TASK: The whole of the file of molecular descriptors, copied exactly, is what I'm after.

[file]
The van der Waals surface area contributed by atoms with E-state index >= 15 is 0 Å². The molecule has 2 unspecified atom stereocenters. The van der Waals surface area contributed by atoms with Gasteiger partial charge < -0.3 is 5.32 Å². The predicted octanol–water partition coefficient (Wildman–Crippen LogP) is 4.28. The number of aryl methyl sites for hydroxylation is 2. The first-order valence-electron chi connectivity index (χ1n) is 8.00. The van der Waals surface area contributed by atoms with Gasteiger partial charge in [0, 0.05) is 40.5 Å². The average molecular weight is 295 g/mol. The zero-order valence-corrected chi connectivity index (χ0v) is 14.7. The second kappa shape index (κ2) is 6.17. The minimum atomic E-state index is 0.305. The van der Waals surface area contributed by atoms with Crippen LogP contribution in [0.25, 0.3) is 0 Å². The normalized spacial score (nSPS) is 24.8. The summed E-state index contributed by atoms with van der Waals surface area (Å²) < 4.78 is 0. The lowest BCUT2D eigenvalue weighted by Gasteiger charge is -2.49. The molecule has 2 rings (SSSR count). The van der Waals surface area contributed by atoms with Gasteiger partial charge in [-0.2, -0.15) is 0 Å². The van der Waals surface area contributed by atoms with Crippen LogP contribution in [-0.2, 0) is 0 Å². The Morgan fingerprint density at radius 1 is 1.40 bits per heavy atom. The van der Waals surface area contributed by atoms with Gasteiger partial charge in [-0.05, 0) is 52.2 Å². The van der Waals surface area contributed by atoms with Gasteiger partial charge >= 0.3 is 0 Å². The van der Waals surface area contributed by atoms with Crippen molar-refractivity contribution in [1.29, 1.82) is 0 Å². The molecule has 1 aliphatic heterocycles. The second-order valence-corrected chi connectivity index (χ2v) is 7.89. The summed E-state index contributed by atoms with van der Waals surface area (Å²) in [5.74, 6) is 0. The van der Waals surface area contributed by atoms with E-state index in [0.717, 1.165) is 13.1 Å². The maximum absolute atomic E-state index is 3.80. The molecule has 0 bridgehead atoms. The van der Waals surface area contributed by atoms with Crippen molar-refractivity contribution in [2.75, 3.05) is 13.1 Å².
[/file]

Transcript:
The van der Waals surface area contributed by atoms with E-state index >= 15 is 0 Å². The molecule has 2 unspecified atom stereocenters. The van der Waals surface area contributed by atoms with Gasteiger partial charge < -0.3 is 5.32 Å². The predicted octanol–water partition coefficient (Wildman–Crippen LogP) is 4.28. The number of aryl methyl sites for hydroxylation is 2. The first-order valence-electron chi connectivity index (χ1n) is 8.00. The van der Waals surface area contributed by atoms with Gasteiger partial charge in [0, 0.05) is 40.5 Å². The average molecular weight is 295 g/mol. The zero-order valence-corrected chi connectivity index (χ0v) is 14.7. The second kappa shape index (κ2) is 6.17. The minimum atomic E-state index is 0.305. The van der Waals surface area contributed by atoms with Crippen LogP contribution in [0.25, 0.3) is 0 Å². The normalized spacial score (nSPS) is 24.8. The summed E-state index contributed by atoms with van der Waals surface area (Å²) < 4.78 is 0. The lowest BCUT2D eigenvalue weighted by Gasteiger charge is -2.49. The molecule has 2 rings (SSSR count). The van der Waals surface area contributed by atoms with Gasteiger partial charge in [-0.2, -0.15) is 0 Å². The van der Waals surface area contributed by atoms with Crippen LogP contribution in [-0.2, 0) is 0 Å². The Morgan fingerprint density at radius 1 is 1.40 bits per heavy atom. The van der Waals surface area contributed by atoms with Gasteiger partial charge in [-0.05, 0) is 52.2 Å². The van der Waals surface area contributed by atoms with Gasteiger partial charge >= 0.3 is 0 Å². The van der Waals surface area contributed by atoms with Crippen molar-refractivity contribution in [1.29, 1.82) is 0 Å². The molecule has 1 aliphatic heterocycles. The second-order valence-corrected chi connectivity index (χ2v) is 7.89. The summed E-state index contributed by atoms with van der Waals surface area (Å²) in [5.74, 6) is 0. The van der Waals surface area contributed by atoms with E-state index in [0.717, 1.165) is 13.1 Å². The maximum absolute atomic E-state index is 3.80. The molecule has 0 bridgehead atoms. The van der Waals surface area contributed by atoms with Crippen molar-refractivity contribution in [2.75, 3.05) is 13.1 Å².